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9. Söderberg Soho
London’s best nordic bun is a fiercely contested title: Nordic Bakery, Fabrique, and Pavilion may make fine laminated offerings, but this Soho arrival from Edinburgh has proven it has the consistency to wrench the title away from Fabrique’s Hoxton arch. Like its competitor, cardamom and cinnamon are the strongest and cardamom is the clear winner, with less of an emphasis on caramel shards at the base but more fragrant spicing and lightness of chew in the bake, where it truly matters.
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10. Yasmina Restaurant and Bakery
This little T-junction corner spot off the asphalt roar of the Westway bills itself as a Lebanese restaurant and bakery, but perhaps it should be other way around. Specialising in man’oushe, Yasmina — with head baker and chef Ramadan at the helm — is peerless. A long-running “battle” with Zeit and Za’atar — still excellent — one thoroughfare south on the Uxbridge road can be surrendered with a single bite, burnished crust giving way to a bread so light it might have been secretly inflated with a bike pump. It’s not: it’s all in the bake, best hot from the oven with za’atar, spiced mince lamb, or garlic sauce whose pop belies its beige. Little has changed here, despite so much having changed.
This fashionable spot in Covent Garden has quietly emerged as one of the outstanding Scandinavian bakeries in the city, by balancing a steady and occasionally spectacular regular line-up with impeccable versions of seasonal and celebratory Swedish bakes. Its Lenten semlor and Christmas lussekatt are unmissable, while mazarins and buns are the dependables.
12. Tetote Factory
London W5 4QX, UK
One of the best of the best bakeries has always been takeaway only. Tetote is unrivalled across London in the two things it does best — Japanese pan, whether topped with evil barbecue chicken or stuffed with beefy, warming curry; and French baguettes, which were already essential pre-orders because Ealing’s locals know how absurdly lucky they are. With the peerless vanilla custard buns newly restored to the menu, it’s firing on all cylinders.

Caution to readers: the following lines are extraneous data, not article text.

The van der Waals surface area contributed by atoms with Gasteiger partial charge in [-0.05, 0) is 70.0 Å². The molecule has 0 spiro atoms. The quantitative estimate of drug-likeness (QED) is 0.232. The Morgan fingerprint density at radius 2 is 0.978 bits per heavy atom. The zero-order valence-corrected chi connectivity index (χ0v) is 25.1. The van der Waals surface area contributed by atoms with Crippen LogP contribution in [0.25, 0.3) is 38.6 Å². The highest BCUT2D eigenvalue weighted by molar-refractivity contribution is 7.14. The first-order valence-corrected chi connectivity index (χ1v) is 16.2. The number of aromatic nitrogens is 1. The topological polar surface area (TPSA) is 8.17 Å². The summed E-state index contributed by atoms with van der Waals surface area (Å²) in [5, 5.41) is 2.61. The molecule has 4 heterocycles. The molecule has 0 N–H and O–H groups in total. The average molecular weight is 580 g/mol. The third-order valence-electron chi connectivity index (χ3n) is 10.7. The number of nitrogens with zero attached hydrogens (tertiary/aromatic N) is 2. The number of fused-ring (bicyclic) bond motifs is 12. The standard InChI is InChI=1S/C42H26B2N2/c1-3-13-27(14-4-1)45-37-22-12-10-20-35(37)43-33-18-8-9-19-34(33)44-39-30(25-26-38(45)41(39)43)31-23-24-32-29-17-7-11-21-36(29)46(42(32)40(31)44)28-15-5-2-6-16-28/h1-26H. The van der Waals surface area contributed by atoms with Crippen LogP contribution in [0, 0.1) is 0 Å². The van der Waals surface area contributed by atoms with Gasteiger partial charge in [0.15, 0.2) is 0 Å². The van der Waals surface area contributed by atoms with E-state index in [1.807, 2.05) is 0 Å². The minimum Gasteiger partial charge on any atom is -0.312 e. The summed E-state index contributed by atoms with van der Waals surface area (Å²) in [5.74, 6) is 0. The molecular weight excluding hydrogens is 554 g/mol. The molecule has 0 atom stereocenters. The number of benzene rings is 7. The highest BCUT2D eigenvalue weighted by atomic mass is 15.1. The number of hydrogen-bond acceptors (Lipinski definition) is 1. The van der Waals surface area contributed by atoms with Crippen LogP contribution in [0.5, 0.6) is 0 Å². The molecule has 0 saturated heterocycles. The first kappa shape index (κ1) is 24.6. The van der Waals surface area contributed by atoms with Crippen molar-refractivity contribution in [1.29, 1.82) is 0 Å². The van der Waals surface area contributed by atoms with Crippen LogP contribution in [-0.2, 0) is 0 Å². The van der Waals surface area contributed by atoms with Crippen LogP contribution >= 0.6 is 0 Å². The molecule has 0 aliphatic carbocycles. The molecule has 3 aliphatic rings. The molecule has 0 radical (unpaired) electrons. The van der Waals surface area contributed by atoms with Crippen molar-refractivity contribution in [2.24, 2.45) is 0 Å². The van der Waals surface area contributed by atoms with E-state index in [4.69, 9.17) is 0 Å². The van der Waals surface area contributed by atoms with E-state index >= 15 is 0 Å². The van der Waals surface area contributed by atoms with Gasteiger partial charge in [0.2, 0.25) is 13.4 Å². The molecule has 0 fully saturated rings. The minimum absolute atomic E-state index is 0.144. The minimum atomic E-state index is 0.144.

13. Flor Bakery Spa Terminus
London SE16 4RP, UK
Flor’s baking, now spearheaded by Emma Tillyer and Helen Evans after the departure of Anna Higham, puts a London accent on the exacting tradition and relentless experimentalism that make Paris and Copenhagen two of Europe’s most formidable cities for pastry. Having moved from London’s oldest food market to London’s nerdiest food market, croissants and pain aux chocolats shatter into perfect layers, but carry the austere depth of fresh wheat and a deeply caramelised, savoury sheen; blackcurrant danishes — with blackcurrant leaf custard — and fig danishes — with fig leaf custard — possess seriousness of flavour and imagination to match their beauty.
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14. Hedone Bakery
London SE16 3SF, UK
Mikael Jonsson’s Hedone in Chiswick was one of the city’s most consistently ambitious and elegant tasting menu experiences before it closed earlier this year. Jonsson’s bakery lives on, and produces bread which is — for some — ranked among the city’s best, a high-moisture, French-country style loaf. At the weekend outpost on Spa Terminus, intricate, intensely-flavoured tartlets steal the show: wild strawberry, chantilly and buckwheat ‘tartwich’; another based on black sesame. It’s worth noting that croissants, pains aux chocolat and their siblings are also exceptional.
15. Little Bread Pedlar
LBP was founded in 2010 by Nichola Gensler and Martin Hardiman, after a chance encounter at a roller disco party. The sight of one of its fleet of deli bikes wobbling around London is a thing of the past, but the name remains a sure sign of quality bread: sourdough’s chewy, deeply sour centre is offset by a burnished crust more caramelised than many are skilled enough to risk, while croissants amandes still proffer shattering dough and wafts of icing sugar cascading down with every bite. The plain croissant, once a London apex, declined alarmingly after the departure of two key bakers, but is now back up to speed alongside all the goods, in its dedicated shop in Pimlico, with delivery spanning most of zones 1 - 3.